The working paper appeared in the Financial Times and in the Telegraph.

All in this together? How a decade of austerity cleared the way for Covid-19 in deprived urban areas

Tom Gillespie, Hallsworth Research Fellow, Global Development Institute and Kate Hardy, Associate Professor, University of Leeds

iStock-180887338-1080x675Addressing world leaders on Monday, UK Prime Minister Boris Johnson claimed that ‘it is humanity against the virus – we are in this together’. Sound familiar? ‘All in this together’ was the oft-repeated mantra used to justify cuts to public spending and welfare services during the Cameron-Osbourne austerity years.

Yet, much like austerity, we are clearly not all in this pandemic together. In England and Wales, people are dying from Covid-19 at twice the rate in deprived areas than in affluent areas. The UK government’s strategy during the critical period of early March was to allow coronavirus to spread through the population with a view to achieving ‘herd immunity’, an approach described by Johnson as taking the virus ‘on the chin’. Clearly, some people in some places have had to ‘take it on the chin’ a lot harder than others.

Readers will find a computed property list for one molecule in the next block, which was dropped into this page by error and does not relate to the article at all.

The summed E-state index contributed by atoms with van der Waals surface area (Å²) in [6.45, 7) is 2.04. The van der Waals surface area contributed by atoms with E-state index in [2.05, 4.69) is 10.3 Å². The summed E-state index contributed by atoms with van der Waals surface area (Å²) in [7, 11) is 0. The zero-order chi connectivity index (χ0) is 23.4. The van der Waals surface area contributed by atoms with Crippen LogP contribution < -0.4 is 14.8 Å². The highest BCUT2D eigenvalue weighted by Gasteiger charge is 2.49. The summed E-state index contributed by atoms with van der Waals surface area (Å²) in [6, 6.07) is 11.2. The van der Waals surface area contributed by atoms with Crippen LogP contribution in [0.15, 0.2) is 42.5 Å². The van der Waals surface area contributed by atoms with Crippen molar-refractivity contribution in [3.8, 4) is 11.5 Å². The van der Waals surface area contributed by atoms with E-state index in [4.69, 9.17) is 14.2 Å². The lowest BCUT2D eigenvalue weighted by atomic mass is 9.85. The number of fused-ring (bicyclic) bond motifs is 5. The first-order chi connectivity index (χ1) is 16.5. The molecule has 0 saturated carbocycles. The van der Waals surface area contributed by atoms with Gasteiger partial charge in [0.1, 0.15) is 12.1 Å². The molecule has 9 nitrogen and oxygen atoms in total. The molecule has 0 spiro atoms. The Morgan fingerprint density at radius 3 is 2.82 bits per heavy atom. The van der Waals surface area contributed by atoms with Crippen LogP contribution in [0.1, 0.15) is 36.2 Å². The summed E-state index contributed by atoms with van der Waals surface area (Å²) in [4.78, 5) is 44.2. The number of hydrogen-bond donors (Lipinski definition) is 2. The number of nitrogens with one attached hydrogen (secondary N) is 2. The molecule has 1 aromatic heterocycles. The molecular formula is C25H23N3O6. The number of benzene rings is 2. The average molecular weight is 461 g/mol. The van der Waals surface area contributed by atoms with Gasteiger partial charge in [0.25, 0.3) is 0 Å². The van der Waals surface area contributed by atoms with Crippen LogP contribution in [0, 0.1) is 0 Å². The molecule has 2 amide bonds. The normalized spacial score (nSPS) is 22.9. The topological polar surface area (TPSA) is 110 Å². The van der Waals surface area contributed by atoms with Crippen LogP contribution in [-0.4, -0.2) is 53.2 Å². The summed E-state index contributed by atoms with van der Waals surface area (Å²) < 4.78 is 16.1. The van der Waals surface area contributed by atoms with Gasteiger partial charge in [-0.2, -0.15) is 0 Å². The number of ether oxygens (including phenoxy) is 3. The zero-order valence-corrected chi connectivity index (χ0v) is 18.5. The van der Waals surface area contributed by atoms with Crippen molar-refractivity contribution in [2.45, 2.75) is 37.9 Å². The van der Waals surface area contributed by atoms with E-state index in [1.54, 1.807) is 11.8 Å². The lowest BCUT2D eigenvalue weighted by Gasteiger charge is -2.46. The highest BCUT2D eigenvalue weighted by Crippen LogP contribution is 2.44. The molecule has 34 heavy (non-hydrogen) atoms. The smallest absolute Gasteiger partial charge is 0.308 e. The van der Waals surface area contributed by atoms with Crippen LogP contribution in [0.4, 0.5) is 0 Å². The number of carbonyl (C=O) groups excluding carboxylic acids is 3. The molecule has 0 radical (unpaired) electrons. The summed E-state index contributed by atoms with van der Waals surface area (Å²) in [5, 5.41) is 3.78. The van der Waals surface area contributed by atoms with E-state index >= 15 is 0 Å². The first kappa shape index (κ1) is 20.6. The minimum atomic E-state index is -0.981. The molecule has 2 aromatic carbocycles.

But why are Covid-19’s effects so geographically uneven? It’s austerity, stupid. Cuts since 2010 have had a disproportionately large impact on deprived urban areas. Quite simply, the areas with the highest death rate are also those that have been ravaged by a decade of austerity policies, creating poverty and vulnerability that is now combining with and amplifying the effects of the virus. As a result, having already borne the brunt of a decade of austerity, it is the poorest in society who are now disproportionately paying the price of the government’s disastrous Covid-19 strategy.